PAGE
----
I am guessing that each sensor is different, however, I found that the sensor worked best, once it had been in use for over 48 hours. I normally wait for the sensor reading to get above 5 or 6 before exposing it to alcohol fumes. You will notice the readings slowly increase over time. Wait until the readings stabalise, which can take anywhere between 15-20 minutes, or longer if the sensor has not been used for a while.
In the presence of alcohol fumes/vapour, the sensor readings will drop, and will trigger the Arduino to change the display to show the rough concentration of alcohol in the Air. Do not expose the sensor to strong concentrations of alcohol for extended periods, as this may permanently affect the sensor performance thereafter. I cannot tell you what readings are NORMAL, because I only have one sensor, and have nothing to compare it to. I have seen my sensor reading get to 11.96, but have noticed that the maximum reading changes each time I test it (sometimes higher, sometimes lower). I am guessing that the surrounding environmental conditions will affect this maximum (i.e. temperature / humidity / air quality), and also the length of time the sensor has had to "burn in" for.
Once you reach the maximum value (or as long as you are willing to wait), go ahead and test it out. Hover the sensor over the suspiciously alcoholic festive punch, and catch out your sneaky grandmother.
The biggest learning points for me about using the Grove Alcohol sensor, was how surprisingly long it took for the sensor to stabalise, and I guess how impatient I am. These types of sensors are often advertised as being a way to create your own breathalyser. But I quickly found out just how hard that was, and after my experience with the sensor, I would never contemplate using it for that purpose, because I cannot verify the accuracy of the results.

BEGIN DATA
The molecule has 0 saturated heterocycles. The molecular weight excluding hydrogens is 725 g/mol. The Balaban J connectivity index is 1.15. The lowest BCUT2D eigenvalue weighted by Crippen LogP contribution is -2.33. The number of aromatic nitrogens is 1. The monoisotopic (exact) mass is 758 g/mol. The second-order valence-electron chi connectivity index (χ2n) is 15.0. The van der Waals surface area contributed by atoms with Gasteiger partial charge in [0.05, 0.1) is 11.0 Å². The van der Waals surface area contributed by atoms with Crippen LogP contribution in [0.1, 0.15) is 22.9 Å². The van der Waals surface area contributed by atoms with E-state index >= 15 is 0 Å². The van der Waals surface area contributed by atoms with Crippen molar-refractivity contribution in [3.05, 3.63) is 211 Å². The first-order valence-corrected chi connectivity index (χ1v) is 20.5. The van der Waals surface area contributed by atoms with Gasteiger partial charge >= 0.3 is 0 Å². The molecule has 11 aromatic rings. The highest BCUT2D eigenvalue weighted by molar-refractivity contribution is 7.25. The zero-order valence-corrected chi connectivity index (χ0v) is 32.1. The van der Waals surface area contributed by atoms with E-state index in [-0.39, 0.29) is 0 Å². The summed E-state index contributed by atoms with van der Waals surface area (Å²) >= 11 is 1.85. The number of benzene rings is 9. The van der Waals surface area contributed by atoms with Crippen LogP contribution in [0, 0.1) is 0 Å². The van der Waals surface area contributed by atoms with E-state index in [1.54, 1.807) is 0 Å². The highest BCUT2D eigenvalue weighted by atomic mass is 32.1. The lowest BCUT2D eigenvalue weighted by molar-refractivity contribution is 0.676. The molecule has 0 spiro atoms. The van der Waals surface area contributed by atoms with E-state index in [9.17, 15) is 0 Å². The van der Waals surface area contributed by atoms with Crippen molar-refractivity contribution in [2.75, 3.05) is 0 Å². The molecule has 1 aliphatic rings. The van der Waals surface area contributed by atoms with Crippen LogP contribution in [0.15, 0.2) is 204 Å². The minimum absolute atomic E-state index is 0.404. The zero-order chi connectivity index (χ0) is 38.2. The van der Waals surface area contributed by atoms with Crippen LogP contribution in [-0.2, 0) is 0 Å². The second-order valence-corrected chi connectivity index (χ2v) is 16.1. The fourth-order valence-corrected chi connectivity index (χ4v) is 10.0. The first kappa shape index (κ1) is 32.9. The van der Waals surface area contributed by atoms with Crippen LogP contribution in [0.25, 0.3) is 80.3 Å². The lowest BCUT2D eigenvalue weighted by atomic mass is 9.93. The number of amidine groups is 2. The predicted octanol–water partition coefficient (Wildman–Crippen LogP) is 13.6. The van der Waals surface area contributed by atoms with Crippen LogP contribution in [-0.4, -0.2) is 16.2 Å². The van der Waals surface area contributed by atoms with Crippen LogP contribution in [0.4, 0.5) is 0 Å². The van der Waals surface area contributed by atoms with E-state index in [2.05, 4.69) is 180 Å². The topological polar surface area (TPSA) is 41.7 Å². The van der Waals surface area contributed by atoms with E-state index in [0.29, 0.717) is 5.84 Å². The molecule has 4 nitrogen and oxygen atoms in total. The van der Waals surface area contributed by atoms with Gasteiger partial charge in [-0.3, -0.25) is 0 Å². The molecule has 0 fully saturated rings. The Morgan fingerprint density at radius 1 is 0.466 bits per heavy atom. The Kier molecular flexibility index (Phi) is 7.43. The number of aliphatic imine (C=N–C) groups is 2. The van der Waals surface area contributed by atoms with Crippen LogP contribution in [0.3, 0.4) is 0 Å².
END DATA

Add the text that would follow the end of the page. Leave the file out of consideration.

Can it detect alcohol in the air? Yes it can. The Grove Alcohol sensor can give a rough estimate of the concentration of alcohol vapour in the air, and at best, I would say that it gives you a semi-quantitative result. The same sensor will detect butane, LPG, petrol, isopropanol fumes - which is good or bad, depending on what you plan to use it for.
One of the most common ways of reading the Alcohol results is through the Serial monitor. However, the Alcohol sensor would for some reason lock up or freeze the Serial communication. I found the best way to observe readings from the Alcohol sensor was to use a Grove LCD module.
The Grove LCD module was very easy to use and enabled a more portable project. Grove modules are generally very easy to connect to the Grove Base shield, and are very much "plug and play". The Universal 4pin cables, reduce the "rats-nest" of wires - endemic to Arduino projects.
I hope this tutorial has helped you somewhat. If you use this project, please let me know your experience with it in the comments below, and even better, tell me who you caught out.